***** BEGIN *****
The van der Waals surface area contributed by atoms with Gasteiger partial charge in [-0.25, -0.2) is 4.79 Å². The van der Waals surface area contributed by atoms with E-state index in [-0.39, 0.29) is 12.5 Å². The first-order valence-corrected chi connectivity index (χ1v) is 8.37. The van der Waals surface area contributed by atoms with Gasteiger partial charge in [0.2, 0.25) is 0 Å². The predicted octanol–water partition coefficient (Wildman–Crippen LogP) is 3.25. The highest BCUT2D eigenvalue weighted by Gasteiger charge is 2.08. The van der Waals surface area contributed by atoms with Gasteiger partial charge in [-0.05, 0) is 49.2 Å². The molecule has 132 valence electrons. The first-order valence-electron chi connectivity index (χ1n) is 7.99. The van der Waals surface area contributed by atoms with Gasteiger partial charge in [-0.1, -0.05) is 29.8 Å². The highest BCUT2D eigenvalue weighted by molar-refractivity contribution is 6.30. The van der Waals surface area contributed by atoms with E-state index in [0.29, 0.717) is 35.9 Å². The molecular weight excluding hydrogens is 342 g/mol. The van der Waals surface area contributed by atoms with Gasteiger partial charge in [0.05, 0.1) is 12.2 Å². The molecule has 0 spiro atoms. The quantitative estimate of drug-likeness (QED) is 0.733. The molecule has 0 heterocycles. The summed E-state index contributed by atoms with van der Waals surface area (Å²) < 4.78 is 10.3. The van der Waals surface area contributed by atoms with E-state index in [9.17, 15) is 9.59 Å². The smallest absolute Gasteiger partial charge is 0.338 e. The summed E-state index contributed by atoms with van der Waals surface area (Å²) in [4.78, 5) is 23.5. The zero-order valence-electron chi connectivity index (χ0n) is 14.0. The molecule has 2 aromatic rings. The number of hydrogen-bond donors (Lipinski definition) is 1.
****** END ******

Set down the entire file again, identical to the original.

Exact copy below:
The van der Waals surface area contributed by atoms with Gasteiger partial charge in [-0.25, -0.2) is 4.79 Å². The van der Waals surface area contributed by atoms with E-state index in [-0.39, 0.29) is 12.5 Å². The first-order valence-corrected chi connectivity index (χ1v) is 8.37. The van der Waals surface area contributed by atoms with Gasteiger partial charge in [0.2, 0.25) is 0 Å². The predicted octanol–water partition coefficient (Wildman–Crippen LogP) is 3.25. The highest BCUT2D eigenvalue weighted by Gasteiger charge is 2.08. The van der Waals surface area contributed by atoms with Gasteiger partial charge in [-0.05, 0) is 49.2 Å². The molecule has 132 valence electrons. The first-order valence-electron chi connectivity index (χ1n) is 7.99. The van der Waals surface area contributed by atoms with Gasteiger partial charge in [-0.1, -0.05) is 29.8 Å². The highest BCUT2D eigenvalue weighted by molar-refractivity contribution is 6.30. The van der Waals surface area contributed by atoms with E-state index in [0.29, 0.717) is 35.9 Å². The molecular weight excluding hydrogens is 342 g/mol. The van der Waals surface area contributed by atoms with Gasteiger partial charge in [0.05, 0.1) is 12.2 Å². The molecule has 0 spiro atoms. The quantitative estimate of drug-likeness (QED) is 0.733. The molecule has 0 heterocycles. The summed E-state index contributed by atoms with van der Waals surface area (Å²) < 4.78 is 10.3. The van der Waals surface area contributed by atoms with E-state index in [9.17, 15) is 9.59 Å². The smallest absolute Gasteiger partial charge is 0.338 e. The summed E-state index contributed by atoms with van der Waals surface area (Å²) in [4.78, 5) is 23.5. The zero-order valence-electron chi connectivity index (χ0n) is 14.0. The molecule has 2 aromatic rings. The number of hydrogen-bond donors (Lipinski definition) is 1.